Up to this point there had been a post-war ‘replacement’ boom, but by the middle of the 1920 it was coming to an end. In July, the cost of living peaked at 152 per cent higher than in 1914. In October, unemployment in Wolverhampton was 1,543, and in November a recently formed Emergency Unemployed Committee was pressing the Minister of Labour to declare Wolverhampton a ‘distressed area’. In January 1921 unemployment was so bad that Labour councillors were urging the town council to seek aid from the Prince of Wales National Relief Fund. But by now, national unemployment was so bad and the organised activity of the unemployed so widespread and fierce that riots, the storming of offices of Boards of Guardians, occupation of workhouses and menacing daily demonstrations were occurring throughout the country. In March a deputation from the local Labour party and Trades Council interviewed the Guardians who claimed that they were already doing all they could and their primary duty was to see that nobody starved! The unemployed were now holding very large meetings at the Market Place. At one such meeting in April 1921 a deputation was sent to the council and ‘a large crowd around the town hall was reluctantly persuaded to disperse until the deputation was finished.’

The results were meagre. It was agreed that the town council and the Guardians should work more closely together and some small projects for levelling land in the borough were agreed. From this meeting we learn of the first Communist to be active in Wolverhampton. James Stewart, the Birmingham Communist Party organiser was arrested at this meeting. He was charged under the recently passed Emergency Powers Act with ‘using words likely to cause disaffection among the civilian population’ and was sentenced to one month’s hard labour.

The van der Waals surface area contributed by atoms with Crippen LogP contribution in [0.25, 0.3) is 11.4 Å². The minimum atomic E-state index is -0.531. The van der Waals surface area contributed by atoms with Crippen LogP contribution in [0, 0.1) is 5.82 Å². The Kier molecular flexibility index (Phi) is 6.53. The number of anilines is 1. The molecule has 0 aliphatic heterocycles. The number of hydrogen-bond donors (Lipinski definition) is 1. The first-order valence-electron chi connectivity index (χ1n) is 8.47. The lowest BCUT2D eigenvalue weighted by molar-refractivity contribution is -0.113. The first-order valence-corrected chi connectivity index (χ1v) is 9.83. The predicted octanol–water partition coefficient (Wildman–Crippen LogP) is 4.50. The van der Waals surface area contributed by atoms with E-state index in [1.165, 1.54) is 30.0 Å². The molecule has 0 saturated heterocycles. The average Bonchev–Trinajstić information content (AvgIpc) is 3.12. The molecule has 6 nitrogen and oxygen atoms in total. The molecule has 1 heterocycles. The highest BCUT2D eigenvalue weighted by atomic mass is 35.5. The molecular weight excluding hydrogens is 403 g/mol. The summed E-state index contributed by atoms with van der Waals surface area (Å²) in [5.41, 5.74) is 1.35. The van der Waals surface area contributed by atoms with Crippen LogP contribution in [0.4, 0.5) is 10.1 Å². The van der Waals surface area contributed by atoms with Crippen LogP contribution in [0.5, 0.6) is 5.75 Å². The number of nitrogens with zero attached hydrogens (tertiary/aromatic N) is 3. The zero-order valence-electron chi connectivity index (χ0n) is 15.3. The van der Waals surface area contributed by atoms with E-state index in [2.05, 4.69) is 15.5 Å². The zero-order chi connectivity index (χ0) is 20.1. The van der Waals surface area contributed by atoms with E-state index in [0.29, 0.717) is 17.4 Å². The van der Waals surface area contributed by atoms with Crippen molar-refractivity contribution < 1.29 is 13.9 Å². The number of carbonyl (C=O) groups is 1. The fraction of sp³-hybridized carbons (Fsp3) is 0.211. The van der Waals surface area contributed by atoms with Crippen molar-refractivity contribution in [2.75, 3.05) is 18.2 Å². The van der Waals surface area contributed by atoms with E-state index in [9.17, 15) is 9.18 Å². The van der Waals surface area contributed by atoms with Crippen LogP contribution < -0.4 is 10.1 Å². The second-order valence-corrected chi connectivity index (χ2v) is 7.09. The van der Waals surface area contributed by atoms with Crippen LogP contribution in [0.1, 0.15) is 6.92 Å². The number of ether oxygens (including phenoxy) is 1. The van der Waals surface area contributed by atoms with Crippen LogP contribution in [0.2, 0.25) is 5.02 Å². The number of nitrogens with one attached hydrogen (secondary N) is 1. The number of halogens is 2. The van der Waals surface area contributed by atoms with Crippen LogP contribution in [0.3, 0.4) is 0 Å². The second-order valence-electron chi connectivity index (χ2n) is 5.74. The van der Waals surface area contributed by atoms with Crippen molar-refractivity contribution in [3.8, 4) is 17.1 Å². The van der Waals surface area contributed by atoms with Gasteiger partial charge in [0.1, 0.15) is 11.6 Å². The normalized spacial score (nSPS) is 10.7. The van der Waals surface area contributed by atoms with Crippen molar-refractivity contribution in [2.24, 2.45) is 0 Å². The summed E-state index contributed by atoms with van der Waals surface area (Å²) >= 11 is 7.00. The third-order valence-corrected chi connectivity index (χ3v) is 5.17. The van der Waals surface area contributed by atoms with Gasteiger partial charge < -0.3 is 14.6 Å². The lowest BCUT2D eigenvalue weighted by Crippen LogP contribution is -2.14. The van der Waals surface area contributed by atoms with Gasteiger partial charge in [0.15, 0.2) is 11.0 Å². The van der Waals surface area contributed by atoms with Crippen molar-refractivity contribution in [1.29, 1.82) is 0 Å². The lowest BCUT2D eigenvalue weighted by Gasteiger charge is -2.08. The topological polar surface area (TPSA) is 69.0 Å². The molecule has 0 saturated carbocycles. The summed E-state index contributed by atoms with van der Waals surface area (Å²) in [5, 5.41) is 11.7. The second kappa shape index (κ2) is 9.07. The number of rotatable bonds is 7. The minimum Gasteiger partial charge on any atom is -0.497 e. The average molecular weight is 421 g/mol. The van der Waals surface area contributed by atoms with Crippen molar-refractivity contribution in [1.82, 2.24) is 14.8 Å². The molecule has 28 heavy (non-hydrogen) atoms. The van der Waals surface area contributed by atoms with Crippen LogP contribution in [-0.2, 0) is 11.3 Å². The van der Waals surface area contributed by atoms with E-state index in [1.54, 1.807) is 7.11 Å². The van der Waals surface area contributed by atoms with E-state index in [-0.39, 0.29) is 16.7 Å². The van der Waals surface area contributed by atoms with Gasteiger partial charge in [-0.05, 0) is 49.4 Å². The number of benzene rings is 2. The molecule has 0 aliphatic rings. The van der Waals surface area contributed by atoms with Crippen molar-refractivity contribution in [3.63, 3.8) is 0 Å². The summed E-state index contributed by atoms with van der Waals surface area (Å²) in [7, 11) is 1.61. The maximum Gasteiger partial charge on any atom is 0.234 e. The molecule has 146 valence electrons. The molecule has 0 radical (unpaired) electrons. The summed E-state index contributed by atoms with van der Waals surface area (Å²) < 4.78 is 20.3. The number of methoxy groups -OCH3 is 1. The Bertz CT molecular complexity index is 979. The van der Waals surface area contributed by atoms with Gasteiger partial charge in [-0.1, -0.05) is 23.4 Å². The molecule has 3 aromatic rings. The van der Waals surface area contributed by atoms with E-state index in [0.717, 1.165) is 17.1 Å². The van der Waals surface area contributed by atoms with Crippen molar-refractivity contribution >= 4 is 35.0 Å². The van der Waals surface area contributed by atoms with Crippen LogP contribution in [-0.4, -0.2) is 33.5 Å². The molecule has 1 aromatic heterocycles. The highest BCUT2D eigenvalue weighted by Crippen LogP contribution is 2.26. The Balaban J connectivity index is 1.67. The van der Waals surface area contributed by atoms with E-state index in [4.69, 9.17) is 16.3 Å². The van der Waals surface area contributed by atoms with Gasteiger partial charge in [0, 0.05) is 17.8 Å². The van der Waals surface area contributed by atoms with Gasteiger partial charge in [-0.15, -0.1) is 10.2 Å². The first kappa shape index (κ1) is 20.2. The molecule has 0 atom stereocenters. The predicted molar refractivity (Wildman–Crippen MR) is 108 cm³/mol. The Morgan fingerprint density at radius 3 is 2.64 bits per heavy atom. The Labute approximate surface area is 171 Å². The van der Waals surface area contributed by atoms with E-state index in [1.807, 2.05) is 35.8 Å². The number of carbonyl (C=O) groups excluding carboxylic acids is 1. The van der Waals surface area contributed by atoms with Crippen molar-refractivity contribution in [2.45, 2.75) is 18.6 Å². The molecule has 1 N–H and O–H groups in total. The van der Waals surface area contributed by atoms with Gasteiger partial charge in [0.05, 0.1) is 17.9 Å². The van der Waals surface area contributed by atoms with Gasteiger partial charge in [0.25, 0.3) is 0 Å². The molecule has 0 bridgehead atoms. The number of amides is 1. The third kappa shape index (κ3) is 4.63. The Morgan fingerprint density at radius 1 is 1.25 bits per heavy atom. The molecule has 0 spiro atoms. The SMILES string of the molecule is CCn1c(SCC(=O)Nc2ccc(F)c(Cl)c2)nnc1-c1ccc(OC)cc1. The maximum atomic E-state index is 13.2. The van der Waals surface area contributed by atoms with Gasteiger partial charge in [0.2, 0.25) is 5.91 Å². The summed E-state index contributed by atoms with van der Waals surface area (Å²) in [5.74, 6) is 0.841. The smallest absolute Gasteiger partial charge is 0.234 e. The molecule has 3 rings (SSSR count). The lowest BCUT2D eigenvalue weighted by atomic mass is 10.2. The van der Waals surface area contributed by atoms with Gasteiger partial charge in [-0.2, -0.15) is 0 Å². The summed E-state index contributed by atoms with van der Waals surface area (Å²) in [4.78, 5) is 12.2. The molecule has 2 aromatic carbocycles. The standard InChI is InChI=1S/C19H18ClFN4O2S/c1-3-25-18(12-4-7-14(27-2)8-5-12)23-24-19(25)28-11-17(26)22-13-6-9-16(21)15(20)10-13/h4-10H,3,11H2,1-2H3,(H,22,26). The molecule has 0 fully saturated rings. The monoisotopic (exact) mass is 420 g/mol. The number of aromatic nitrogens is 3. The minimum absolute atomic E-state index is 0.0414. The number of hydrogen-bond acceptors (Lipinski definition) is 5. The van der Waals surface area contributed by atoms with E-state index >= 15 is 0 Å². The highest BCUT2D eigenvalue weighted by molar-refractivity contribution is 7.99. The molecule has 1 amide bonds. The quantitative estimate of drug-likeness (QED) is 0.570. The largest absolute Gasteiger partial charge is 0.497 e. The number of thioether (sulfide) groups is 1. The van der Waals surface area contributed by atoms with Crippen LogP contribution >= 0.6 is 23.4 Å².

The Trades Council’s May Day demonstration again attracted crowds of ‘several thousands’ (Wolverhampton Chronicle figures) with three platforms. Unemployment in Wolverhampton at this time was a staggering 13,000 with another 17,600 on short-time. When one adds to this the countless thousands of low paid who were working on virtual starvation wages one gets a measure of poverty and distress at this time. Nor was this the worst, unemployment was to peak in July at 18,000.

The government was still pressing its post-war plans for better relations between employers and workers. In July the Trades Council heard a report of a recent conference held in Wolverhampton of the National Alliance of Employers and Employed. One delegate (Morris) objected to the trade union lambs lying down with the employer lions and thought the most conspicuous present alliance was that of the government and employers to take advantage of the slump and worsen wages and conditions. The matter was referred to the executive. Between the militant unemployed leaders and the more moderate Trades Council there was some friction. At one meeting George Williams brought before the Council a motion passed by the Unemployment Committee charging that he (Williams) ‘was no longer a champion of the bottom dog, but a henchman of the capitalist class.’ The Trades Council took Williams’ side and gave him a vote of confidence.